506 The SPARC Data Center and Stratospheric Precursors for Tropospheric Phenomena

Thursday, 14 January 2016
Stefan Liess, University of Minnesota, Saint Paul, MN

Handout (7.1 MB)

The stratospheric circulation significantly affects tropospheric phenomena such as the Northern Annular Mode (NAM) and the Southern Annular Mode (SAM). In previous work with Prof. Marvin Geller, we found that the stratospheric quasi-biennial oscillation (QBO) significantly affects the tropical troposphere. We identified the QBO signal in tropical deep convection. Some difficulties in earlier studies were ambiguities in the identification of tropical deep convection in observations, and also in separating the El Niño/Southern Oscillation (ENSO) and other tropospheric signals from QBO influences. We used a cluster analysis of 21.5 years of International Satellite Cloud Climatology Project tropical weather states to identify tropical deep convection and cirrus clouds, as well as 32.25 years of precipitation data as proxies for deep convection. Correlations between the QBO, ENSO, and other tropospheric patterns such as the tropospheric biennial oscillation and Pacific decadal oscillation were taken into account to isolate the influence of the QBO. Although tropical deep convection is mostly related to ENSO and the annual cycle, the QBO westerly phase, independent of the annual cycle as well as impacts of ENSO, leads to an eastward shift in the strength of meridional overturning contributions to the Hadley circulation over the Pacific and thus also affects the subtropical circulation.

For deep convective clouds, relative differences in convective cloud cover between the QBO easterly and QBO westerly phases can be as large as 51%±7% of the annual average over isolated regions in the tropical west Pacific and 103%±35% over the east Pacific, where the absolute values are lower and where notable deviations occur during the QBO westerly phase.

Inspired by these results, more recent work includes a composite analysis of 50-hPa geopotential height anomalies In the Southern Hemisphere, between the Tasman Sea and the Southern Ocean, which suggests a teleconnection pattern between these regions in the lower stratosphere during southern fall and winter that is present throughout the year in the troposphere. In the stratosphere, the northern center is missing in southern spring, and the southern center is not significant in summer. These geopotential height anomalies indicate a vertically coherent zonal wind anomaly pattern that can extend from Earth's surface upward into the lower stratosphere. At 50 hPa, the strongest positive geopotential height anomalies are found north of the Ross Sea and Bellingshausen Sea during summer and fall. These anomalies might lead to a tripolar pattern in fall and the above teleconnection pattern in winter. However, the polar vortex is strongest in midwinter and thus is less prone to zonal anomalies in geopotential height.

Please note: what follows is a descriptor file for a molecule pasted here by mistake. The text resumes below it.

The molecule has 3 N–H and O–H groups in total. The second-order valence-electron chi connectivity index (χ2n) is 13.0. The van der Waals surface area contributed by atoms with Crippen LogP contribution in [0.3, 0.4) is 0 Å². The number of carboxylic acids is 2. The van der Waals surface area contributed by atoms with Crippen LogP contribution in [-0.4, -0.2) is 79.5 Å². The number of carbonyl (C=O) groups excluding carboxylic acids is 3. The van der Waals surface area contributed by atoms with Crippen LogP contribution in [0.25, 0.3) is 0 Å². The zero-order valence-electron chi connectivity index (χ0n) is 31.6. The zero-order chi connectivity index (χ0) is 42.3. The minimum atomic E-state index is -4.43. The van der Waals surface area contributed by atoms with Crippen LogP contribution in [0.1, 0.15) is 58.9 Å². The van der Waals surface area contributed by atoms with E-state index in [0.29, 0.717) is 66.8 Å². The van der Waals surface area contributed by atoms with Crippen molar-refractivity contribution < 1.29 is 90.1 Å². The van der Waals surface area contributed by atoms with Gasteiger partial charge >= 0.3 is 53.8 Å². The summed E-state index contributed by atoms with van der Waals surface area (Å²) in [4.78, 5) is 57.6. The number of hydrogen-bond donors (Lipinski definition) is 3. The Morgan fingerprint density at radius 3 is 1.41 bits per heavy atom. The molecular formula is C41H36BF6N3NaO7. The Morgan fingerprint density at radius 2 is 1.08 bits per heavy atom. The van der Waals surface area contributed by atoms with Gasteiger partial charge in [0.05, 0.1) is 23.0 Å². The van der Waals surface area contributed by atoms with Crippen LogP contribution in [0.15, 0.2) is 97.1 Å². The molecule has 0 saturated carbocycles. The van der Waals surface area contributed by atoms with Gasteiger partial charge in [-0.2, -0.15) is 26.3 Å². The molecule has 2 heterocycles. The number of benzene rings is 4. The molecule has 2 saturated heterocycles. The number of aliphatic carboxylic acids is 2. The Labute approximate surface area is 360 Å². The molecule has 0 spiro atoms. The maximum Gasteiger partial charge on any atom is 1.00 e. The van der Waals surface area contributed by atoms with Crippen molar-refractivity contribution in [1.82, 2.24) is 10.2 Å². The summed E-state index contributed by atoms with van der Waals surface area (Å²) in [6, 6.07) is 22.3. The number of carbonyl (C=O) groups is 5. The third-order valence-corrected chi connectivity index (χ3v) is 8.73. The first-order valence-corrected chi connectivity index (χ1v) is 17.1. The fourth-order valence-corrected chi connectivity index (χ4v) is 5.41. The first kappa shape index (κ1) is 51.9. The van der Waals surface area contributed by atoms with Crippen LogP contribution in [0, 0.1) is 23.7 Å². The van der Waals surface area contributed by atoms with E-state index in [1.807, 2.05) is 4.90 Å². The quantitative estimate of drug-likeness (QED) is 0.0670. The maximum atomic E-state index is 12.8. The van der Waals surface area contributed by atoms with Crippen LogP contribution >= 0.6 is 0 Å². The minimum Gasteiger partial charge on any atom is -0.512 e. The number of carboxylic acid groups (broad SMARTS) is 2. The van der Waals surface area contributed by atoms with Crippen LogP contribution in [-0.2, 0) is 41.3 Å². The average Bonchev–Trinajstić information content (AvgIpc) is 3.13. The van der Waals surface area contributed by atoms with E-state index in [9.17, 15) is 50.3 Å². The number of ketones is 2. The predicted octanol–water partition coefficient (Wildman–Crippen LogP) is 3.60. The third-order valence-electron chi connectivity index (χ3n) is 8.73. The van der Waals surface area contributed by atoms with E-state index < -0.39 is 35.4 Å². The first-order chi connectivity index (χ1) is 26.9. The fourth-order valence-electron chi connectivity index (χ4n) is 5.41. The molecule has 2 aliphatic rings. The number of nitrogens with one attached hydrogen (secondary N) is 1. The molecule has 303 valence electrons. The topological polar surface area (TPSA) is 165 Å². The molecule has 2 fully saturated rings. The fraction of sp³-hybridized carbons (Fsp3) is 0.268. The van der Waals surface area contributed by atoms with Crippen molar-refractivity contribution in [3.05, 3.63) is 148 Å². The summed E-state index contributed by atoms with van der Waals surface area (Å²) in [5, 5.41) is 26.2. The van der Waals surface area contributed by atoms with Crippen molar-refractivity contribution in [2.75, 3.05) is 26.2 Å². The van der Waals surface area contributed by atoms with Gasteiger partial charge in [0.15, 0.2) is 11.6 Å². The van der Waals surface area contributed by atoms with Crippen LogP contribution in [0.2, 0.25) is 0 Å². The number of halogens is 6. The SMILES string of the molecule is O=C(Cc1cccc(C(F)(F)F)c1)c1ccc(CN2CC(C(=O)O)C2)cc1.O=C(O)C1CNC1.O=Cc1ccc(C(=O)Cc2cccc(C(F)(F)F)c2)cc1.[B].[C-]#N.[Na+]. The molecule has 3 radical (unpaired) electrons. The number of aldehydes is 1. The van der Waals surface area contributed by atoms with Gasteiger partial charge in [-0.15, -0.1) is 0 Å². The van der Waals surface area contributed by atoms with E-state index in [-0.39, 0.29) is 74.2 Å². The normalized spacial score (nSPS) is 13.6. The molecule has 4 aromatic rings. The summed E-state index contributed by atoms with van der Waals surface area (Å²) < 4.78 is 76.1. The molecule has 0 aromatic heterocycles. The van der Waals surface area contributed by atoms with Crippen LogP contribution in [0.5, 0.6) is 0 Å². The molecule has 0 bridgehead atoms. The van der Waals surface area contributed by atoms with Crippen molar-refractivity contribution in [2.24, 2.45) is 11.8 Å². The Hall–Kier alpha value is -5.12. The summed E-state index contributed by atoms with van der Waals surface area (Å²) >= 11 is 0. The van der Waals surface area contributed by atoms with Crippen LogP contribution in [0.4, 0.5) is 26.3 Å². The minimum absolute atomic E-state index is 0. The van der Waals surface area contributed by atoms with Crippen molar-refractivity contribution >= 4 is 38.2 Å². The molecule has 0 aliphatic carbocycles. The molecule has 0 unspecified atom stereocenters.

The significant correlation at 50 hPa during fall indicates the presence of the teleconnection during this season with a positive peak in 50-hPa geopotential height anomaly over southern Australia and a negative peak northwest of the Ross Sea. In the troposphere and the lower stratosphere, the SAM has a regional peak to the east of this teleconnection. However, the stratosphere–troposphere coupling suggests that both the SAM and this teleconnection are triggered by a stratospheric signal.

In the Northern Hemisphere, a stratospheric signal over northwestern Russia generates a tropospheric wave train through Central Asia that influences the west Pacific warm pool and thus the ENSO signal. The above results are also discussed with regards to their impact on regional precipitation patterns and thus the general hydrologic cycle, since the positive phase of the teleconnection in the Southern Hemisphere is suggested to lead to longterm droughts over Australia and the wave train over Central Asia severely impacts the hydrologic response to the ENSO signal.

Furthermore, this presentation will provide an overview of the SPARC Data Center including previous hardware upgrades and an update on the current status and progress on the migration from Stony Brook University to CEDA.

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